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amarantaThere are days when, if I stop to think about it, the capacities of the internet for understanding what I’m looking for are quite astounding. I had little hope of finding the answer to the rightful name of my “prayer plant” when I went searching this morning, but there it was, almost immediately – the name with a picture so I would know it was the one I was looking for: Maranta leuconeura. There was even a short video to illustrate the miraculous nature and reason why this plant got its “nickname.” Every night while I’m sleeping my friend, Maranta, is deep in prayer. All her leaves are raised to a vertical position, just as some of us raise our arms to heaven in worship, singing. In the morning, if I rise before dawn, I catch her in her concluding prayer and am reminded that it is now my turn to lift my mind and heart to God during the day as she lowers her arms. (A caution: The video never captures the fullness of her stretch as I do.)

It was so surprising when I found the description of my plant; I had never searched before, thinking the name I had was just made up by someone who didn’t know the real name and coined what seemed appropriate because of function. I learned how extraordinary my Maranta was when I read that these plants are rarely grown inside! She has been with me in my bedroom for at least a decade, a gift of one leaf on a stem in a tiny earthen pot for my birthday one year. I have thought several times that her days were numbered but I learned today that this is a seasonal happening. The best thing of all (next to the consistent prayer life that I have been taught) is her willingness to share herself. I have separated and given away shoots over the years, gifts of prayer for birthdays and other special events to at least seven people, with little or no distress to the main plant.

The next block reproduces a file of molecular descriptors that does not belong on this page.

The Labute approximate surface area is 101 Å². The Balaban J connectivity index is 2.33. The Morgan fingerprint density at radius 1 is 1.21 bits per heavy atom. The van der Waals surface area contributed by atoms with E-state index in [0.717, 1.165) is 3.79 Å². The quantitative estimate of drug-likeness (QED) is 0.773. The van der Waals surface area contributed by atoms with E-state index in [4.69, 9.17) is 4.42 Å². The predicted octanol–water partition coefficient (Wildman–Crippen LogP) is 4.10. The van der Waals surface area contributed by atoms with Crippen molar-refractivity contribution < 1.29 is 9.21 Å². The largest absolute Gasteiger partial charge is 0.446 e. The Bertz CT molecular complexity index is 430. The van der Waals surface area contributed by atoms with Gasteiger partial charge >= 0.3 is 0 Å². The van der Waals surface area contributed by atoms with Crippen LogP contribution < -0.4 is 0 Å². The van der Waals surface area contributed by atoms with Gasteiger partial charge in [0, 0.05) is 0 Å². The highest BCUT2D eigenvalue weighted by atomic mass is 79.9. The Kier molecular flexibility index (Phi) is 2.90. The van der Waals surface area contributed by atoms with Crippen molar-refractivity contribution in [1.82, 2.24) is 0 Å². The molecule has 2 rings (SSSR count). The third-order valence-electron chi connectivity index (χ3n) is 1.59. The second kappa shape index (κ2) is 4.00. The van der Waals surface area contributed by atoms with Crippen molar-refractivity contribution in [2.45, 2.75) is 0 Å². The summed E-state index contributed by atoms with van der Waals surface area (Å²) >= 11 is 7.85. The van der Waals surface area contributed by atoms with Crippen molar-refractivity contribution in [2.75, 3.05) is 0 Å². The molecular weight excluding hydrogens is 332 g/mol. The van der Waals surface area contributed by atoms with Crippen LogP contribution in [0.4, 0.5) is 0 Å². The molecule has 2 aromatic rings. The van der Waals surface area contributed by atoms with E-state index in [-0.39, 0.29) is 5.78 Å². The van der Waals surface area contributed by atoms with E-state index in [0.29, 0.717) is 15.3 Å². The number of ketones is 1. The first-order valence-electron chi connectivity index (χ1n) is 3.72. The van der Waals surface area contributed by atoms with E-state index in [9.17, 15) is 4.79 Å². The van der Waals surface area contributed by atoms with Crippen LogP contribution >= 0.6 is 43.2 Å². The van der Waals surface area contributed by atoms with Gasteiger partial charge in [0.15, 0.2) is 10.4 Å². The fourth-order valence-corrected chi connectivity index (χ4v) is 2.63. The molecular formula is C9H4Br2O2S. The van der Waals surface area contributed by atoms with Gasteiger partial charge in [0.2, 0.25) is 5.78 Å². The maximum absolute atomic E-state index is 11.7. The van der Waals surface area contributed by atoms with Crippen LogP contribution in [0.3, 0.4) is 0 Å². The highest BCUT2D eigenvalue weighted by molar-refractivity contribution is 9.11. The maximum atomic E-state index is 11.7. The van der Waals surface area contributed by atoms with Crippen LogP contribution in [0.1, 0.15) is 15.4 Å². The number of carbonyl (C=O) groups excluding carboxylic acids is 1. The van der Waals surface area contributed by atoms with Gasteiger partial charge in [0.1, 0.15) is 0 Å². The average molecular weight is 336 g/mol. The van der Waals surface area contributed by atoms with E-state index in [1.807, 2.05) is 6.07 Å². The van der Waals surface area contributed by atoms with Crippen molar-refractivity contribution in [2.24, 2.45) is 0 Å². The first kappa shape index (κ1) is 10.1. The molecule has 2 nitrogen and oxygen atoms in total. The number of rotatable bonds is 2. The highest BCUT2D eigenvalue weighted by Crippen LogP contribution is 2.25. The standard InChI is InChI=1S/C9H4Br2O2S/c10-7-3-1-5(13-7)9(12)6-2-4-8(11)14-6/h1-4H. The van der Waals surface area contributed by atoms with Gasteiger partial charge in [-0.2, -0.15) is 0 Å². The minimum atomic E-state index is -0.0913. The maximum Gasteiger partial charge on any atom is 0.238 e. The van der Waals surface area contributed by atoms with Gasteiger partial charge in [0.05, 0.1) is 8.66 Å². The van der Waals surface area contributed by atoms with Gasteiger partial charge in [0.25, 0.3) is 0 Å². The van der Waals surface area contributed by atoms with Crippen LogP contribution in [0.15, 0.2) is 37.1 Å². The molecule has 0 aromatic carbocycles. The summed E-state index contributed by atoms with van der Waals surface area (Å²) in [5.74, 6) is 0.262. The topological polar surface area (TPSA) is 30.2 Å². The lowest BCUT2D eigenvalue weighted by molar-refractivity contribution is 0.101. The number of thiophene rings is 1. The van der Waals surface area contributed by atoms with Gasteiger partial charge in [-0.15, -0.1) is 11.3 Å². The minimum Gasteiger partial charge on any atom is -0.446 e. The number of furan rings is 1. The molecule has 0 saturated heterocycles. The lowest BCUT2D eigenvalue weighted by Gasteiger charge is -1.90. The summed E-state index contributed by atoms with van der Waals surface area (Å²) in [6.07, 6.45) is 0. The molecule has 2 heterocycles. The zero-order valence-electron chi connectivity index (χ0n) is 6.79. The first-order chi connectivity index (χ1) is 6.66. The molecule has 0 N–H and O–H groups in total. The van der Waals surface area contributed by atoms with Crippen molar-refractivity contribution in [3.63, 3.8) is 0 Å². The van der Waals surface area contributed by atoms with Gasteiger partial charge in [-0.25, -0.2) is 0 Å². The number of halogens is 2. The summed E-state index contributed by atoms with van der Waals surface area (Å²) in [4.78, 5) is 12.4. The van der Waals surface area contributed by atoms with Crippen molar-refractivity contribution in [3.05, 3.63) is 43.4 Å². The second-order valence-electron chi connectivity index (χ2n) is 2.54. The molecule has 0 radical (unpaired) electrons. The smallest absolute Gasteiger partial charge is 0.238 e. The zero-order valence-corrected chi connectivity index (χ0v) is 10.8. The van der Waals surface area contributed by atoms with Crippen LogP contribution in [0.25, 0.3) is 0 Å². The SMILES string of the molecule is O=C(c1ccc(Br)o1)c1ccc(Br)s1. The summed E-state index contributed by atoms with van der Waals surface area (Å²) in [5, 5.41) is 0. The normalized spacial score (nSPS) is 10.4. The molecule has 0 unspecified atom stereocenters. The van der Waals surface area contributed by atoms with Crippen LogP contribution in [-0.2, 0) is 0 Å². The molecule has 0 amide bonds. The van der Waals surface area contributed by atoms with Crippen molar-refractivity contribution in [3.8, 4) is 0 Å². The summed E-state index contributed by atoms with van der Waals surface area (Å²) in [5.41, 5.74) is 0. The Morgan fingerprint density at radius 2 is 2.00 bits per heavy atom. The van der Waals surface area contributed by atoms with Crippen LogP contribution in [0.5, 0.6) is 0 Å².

The miraculous nature of this plant is certainly worthy of a place in this blog but why today? Of course (she says, assuming everyone would know!), it’s because of the O Antiphons. At Vespers (the evening prayer of the Church liturgy) on each of the seven days before the celebration of Christmas, a different prophetic title attributed to Christ introduces the Magnificat, Mary’s song of praise. Today we remember the lineage of Jesus. Jesse was the father of King David. The prophets had foretold that the Messiah would be of the house and family of David and born in Bethlehem. Thus, today’s antiphon this evening will be: O Root of Jesse, standing as a sign among the people, to you the nations will make their prayer: Come and deliver us, and delay no longer. So in addition to considering my family lineage and our religious lineage, I think about the strong roots of my Maranta and how she has grown and been transplanted in different homes – perhaps to some I don’t even know – as those I have gifted pass on the gift. From a tiny root has come great beauty and instruction in prayer. What a blessing!